Post Holiday Blues, Scopa and Limoncello

We are having our patios re-tiled this week by a team of guys led by Pietro. How did his family know he would deal in stone and become tiler ? Come to that our electrician’s surname is Corrente ( current). But I digress. This morning at the crack of sparrows the usual van came up the driveway but only 50% of the workforce was in it. Sick Pietro said and signaled with his thumb towards his mouth the international sign for drinking. Yesterday evening  I can certainly vouch for this. After our history lesson on the blog yesterday we ventured out for a beer. Every bar in the area was heaving with people and all had clearly had very good if mainly liquid lunches. Every table in our bar was taken and the noise indescribable as cards were played and beer drunk. Italians are vocal anyway but with added alcohol the volume leaps up. Everyone must talk louder than their neighbour and preferably be heard by the entire bar. We left at 9 p.m. but the place was still jumping and the orders still being shouted from all of the tables to the two overworked girls serving.

So not much work was done today around our area. Wine is almost a course for lunch and cards with beer is how the holiday always closes. It’s not really drinking. I remember going to stay with an old Italian friend who had retired from British Airways and bought a farm in Tuscany. On arrival at the train station his wife picked us up and announced that Cafeiro was off the booze. Now this was very distressing news as he had a very fine wine cellar  and we had timed our arrival for dinner. Devastated we drew up to the house. There on the large back patio sat Cafeiro with a very generous glass on red wine in his hand. I thought you had stopped drinking I asked. I have he said and have another two weeks of abstinence to go. I pointed at the wine glass. Mike this is not drinking this is wine. I haven’t had a whisky for 2 weeks. That was when I knew I would love living in this country. Sadly Cafeiro is now in that great winery in the sky.

The card game the guys all play in the bars around here is Scopa. Scopa means a brush in Italian and the game is about sweeping the board of cards ( scopa). It is played with 40 cards that is 4 suits of 10 cards. Here is how to play it ( best of luck)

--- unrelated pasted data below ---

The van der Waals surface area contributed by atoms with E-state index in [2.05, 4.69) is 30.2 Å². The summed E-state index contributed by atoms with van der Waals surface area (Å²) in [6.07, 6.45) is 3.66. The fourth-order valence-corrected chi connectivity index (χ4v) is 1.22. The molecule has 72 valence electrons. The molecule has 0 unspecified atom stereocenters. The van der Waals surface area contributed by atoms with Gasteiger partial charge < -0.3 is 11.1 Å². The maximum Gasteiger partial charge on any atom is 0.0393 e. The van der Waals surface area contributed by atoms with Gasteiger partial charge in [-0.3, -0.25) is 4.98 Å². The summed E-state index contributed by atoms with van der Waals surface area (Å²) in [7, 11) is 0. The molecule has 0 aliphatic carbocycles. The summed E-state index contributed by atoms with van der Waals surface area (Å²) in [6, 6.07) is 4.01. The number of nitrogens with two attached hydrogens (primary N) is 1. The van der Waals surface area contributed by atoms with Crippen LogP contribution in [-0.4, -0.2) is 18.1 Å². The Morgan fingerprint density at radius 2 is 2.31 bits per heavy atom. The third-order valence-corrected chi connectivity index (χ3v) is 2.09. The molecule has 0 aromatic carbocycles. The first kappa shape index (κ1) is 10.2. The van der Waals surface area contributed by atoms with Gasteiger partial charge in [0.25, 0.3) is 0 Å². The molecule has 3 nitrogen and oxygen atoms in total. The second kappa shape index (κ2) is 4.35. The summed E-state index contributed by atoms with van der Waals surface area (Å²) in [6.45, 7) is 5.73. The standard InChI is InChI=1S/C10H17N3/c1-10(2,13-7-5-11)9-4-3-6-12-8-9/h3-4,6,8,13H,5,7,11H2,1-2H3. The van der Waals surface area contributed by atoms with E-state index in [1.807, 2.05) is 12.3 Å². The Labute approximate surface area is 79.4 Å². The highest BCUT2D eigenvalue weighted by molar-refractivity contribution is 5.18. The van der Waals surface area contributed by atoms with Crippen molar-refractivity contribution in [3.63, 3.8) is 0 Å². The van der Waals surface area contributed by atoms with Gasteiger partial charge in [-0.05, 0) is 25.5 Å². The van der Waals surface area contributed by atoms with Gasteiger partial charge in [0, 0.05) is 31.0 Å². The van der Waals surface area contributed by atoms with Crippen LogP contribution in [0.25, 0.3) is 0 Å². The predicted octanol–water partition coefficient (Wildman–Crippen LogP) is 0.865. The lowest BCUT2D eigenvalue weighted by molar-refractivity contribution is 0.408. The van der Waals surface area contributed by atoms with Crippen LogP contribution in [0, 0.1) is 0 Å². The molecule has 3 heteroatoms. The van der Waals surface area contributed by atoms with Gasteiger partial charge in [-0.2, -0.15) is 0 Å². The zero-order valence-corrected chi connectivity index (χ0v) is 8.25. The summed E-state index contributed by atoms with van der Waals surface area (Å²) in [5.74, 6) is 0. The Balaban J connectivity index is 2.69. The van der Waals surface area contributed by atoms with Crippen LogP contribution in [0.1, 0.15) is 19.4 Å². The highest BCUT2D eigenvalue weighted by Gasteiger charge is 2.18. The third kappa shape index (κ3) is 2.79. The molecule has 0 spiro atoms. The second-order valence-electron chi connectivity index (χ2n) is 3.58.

Easy isn’t it !! The problem I have with it is being used to a 13 card suit I see a picture card and count it as 11,12 or 13 which seems to infuriate whoever has been unlucky enough to offer me a game. You can see how different the cards are as well

Scopa Cards

so getting used to spotting them and then calculating their value, comparing to the cards in the middle and then taking a trick seems to take me for ever. And if that is not enough did you understand that “prime” number stuff. I can’t get it and so sit there like a lemon while someone else has to count up my cards and guess what ? I always lose and buy the beer. I feel, when sitting in the bar, like I did at school when they were picking teams to play a game . I stood waiting for selection until pretty well everyone else had joined one side or another when finally one or other captain shouted Jones. Then the first instruction to me was always don’t touch the ball unless you can’t help it. It is the same in the bar when looking for a fourth player. I am invisible. Still at least I felt well this morning not like my work crew.

 

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About hereinpuglia

Retired to Puglia after some 40 years in the travel industry working for P&O Lines, British Airways, Alamo rent-a-car,Abercrombie&Kent, owner of Quest Tours and Travel and finally with Thomas Cook North America. Married to Geraldine we now have a small house with too much land near the town of Martina Franca in Puglia. Two kids one married and living in Hong Kong and the other single and living in London. No dogs, no cats no animals.
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